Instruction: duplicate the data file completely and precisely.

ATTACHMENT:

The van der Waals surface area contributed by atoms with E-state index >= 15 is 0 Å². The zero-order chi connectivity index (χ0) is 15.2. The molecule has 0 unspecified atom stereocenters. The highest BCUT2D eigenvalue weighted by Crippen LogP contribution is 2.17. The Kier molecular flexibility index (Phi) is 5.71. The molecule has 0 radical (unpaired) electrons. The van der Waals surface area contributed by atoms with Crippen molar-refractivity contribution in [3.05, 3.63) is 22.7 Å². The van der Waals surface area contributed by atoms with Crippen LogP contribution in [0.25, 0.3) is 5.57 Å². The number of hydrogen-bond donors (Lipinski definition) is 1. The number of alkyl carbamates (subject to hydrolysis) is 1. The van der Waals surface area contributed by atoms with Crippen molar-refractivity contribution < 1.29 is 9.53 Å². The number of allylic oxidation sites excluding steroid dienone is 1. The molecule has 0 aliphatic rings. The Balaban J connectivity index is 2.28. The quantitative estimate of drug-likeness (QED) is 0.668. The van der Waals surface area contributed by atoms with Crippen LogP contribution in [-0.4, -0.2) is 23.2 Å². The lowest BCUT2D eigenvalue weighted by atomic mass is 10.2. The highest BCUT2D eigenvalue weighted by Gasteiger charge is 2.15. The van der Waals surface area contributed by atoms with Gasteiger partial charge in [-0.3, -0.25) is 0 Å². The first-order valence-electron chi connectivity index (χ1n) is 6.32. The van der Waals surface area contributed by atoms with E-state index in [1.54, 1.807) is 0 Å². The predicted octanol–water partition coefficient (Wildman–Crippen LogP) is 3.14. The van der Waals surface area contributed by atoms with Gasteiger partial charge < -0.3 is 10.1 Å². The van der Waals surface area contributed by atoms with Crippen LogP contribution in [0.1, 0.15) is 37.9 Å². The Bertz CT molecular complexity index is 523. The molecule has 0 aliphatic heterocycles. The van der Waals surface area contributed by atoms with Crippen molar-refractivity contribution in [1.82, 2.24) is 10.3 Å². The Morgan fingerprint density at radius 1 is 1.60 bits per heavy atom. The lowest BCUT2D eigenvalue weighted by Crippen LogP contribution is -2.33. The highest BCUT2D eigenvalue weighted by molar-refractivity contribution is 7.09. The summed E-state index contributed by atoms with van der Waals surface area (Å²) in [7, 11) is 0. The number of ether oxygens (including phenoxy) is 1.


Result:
The van der Waals surface area contributed by atoms with E-state index >= 15 is 0 Å². The zero-order chi connectivity index (χ0) is 15.2. The molecule has 0 unspecified atom stereocenters. The highest BCUT2D eigenvalue weighted by Crippen LogP contribution is 2.17. The Kier molecular flexibility index (Phi) is 5.71. The molecule has 0 radical (unpaired) electrons. The van der Waals surface area contributed by atoms with Crippen molar-refractivity contribution in [3.05, 3.63) is 22.7 Å². The van der Waals surface area contributed by atoms with Crippen LogP contribution in [0.25, 0.3) is 5.57 Å². The number of hydrogen-bond donors (Lipinski definition) is 1. The number of alkyl carbamates (subject to hydrolysis) is 1. The van der Waals surface area contributed by atoms with Crippen molar-refractivity contribution < 1.29 is 9.53 Å². The number of allylic oxidation sites excluding steroid dienone is 1. The molecule has 0 aliphatic rings. The Balaban J connectivity index is 2.28. The quantitative estimate of drug-likeness (QED) is 0.668. The van der Waals surface area contributed by atoms with Crippen LogP contribution in [-0.4, -0.2) is 23.2 Å². The lowest BCUT2D eigenvalue weighted by atomic mass is 10.2. The highest BCUT2D eigenvalue weighted by Gasteiger charge is 2.15. The van der Waals surface area contributed by atoms with Gasteiger partial charge in [-0.3, -0.25) is 0 Å². The first-order valence-electron chi connectivity index (χ1n) is 6.32. The van der Waals surface area contributed by atoms with E-state index in [1.54, 1.807) is 0 Å². The predicted octanol–water partition coefficient (Wildman–Crippen LogP) is 3.14. The van der Waals surface area contributed by atoms with Gasteiger partial charge < -0.3 is 10.1 Å². The van der Waals surface area contributed by atoms with Crippen LogP contribution in [0.1, 0.15) is 37.9 Å². The Bertz CT molecular complexity index is 523. The molecule has 0 aliphatic heterocycles. The van der Waals surface area contributed by atoms with Crippen molar-refractivity contribution in [1.82, 2.24) is 10.3 Å². The Morgan fingerprint density at radius 1 is 1.60 bits per heavy atom. The lowest BCUT2D eigenvalue weighted by Crippen LogP contribution is -2.33. The highest BCUT2D eigenvalue weighted by molar-refractivity contribution is 7.09. The summed E-state index contributed by atoms with van der Waals surface area (Å²) in [7, 11) is 0. The number of ether oxygens (including phenoxy) is 1.